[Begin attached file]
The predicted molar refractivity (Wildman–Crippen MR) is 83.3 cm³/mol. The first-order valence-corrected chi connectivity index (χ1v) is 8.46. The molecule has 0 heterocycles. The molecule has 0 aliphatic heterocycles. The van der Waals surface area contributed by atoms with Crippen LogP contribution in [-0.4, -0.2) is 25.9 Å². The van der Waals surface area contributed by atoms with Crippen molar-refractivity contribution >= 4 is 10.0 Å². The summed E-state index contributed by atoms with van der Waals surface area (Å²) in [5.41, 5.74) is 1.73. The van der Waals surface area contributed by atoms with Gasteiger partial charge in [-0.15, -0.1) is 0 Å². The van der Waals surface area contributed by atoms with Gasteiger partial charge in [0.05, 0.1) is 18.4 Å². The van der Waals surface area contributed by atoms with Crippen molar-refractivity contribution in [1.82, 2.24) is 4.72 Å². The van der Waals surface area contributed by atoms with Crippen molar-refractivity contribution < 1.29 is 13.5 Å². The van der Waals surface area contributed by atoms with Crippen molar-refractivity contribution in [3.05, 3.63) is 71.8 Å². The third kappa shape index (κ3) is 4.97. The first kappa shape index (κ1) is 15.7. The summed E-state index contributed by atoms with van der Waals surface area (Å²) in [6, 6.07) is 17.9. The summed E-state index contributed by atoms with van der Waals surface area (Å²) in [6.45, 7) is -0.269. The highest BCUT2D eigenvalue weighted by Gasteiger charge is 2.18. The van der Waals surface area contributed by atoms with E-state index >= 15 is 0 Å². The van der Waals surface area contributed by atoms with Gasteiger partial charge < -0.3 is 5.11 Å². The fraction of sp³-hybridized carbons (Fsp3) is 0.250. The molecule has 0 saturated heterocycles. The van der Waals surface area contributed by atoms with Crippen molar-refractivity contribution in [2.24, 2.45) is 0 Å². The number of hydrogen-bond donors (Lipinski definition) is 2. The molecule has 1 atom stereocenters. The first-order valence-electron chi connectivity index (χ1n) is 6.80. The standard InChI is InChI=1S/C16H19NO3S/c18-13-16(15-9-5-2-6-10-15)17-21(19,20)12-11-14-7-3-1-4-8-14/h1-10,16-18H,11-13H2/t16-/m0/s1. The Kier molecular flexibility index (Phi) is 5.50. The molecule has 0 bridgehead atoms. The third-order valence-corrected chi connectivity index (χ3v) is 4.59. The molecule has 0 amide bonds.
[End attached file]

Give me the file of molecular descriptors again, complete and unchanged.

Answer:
The predicted molar refractivity (Wildman–Crippen MR) is 83.3 cm³/mol. The first-order valence-corrected chi connectivity index (χ1v) is 8.46. The molecule has 0 heterocycles. The molecule has 0 aliphatic heterocycles. The van der Waals surface area contributed by atoms with Crippen LogP contribution in [-0.4, -0.2) is 25.9 Å². The van der Waals surface area contributed by atoms with Crippen molar-refractivity contribution >= 4 is 10.0 Å². The summed E-state index contributed by atoms with van der Waals surface area (Å²) in [5.41, 5.74) is 1.73. The van der Waals surface area contributed by atoms with Gasteiger partial charge in [-0.15, -0.1) is 0 Å². The van der Waals surface area contributed by atoms with Gasteiger partial charge in [0.05, 0.1) is 18.4 Å². The van der Waals surface area contributed by atoms with Crippen molar-refractivity contribution in [1.82, 2.24) is 4.72 Å². The van der Waals surface area contributed by atoms with Crippen molar-refractivity contribution < 1.29 is 13.5 Å². The van der Waals surface area contributed by atoms with Crippen molar-refractivity contribution in [3.05, 3.63) is 71.8 Å². The third kappa shape index (κ3) is 4.97. The first kappa shape index (κ1) is 15.7. The summed E-state index contributed by atoms with van der Waals surface area (Å²) in [6, 6.07) is 17.9. The summed E-state index contributed by atoms with van der Waals surface area (Å²) in [6.45, 7) is -0.269. The highest BCUT2D eigenvalue weighted by Gasteiger charge is 2.18. The van der Waals surface area contributed by atoms with E-state index >= 15 is 0 Å². The van der Waals surface area contributed by atoms with Gasteiger partial charge < -0.3 is 5.11 Å². The fraction of sp³-hybridized carbons (Fsp3) is 0.250. The molecule has 0 saturated heterocycles. The van der Waals surface area contributed by atoms with Crippen molar-refractivity contribution in [2.24, 2.45) is 0 Å². The number of hydrogen-bond donors (Lipinski definition) is 2. The molecule has 1 atom stereocenters. The first-order valence-electron chi connectivity index (χ1n) is 6.80. The standard InChI is InChI=1S/C16H19NO3S/c18-13-16(15-9-5-2-6-10-15)17-21(19,20)12-11-14-7-3-1-4-8-14/h1-10,16-18H,11-13H2/t16-/m0/s1. The Kier molecular flexibility index (Phi) is 5.50. The molecule has 0 bridgehead atoms. The third-order valence-corrected chi connectivity index (χ3v) is 4.59. The molecule has 0 amide bonds.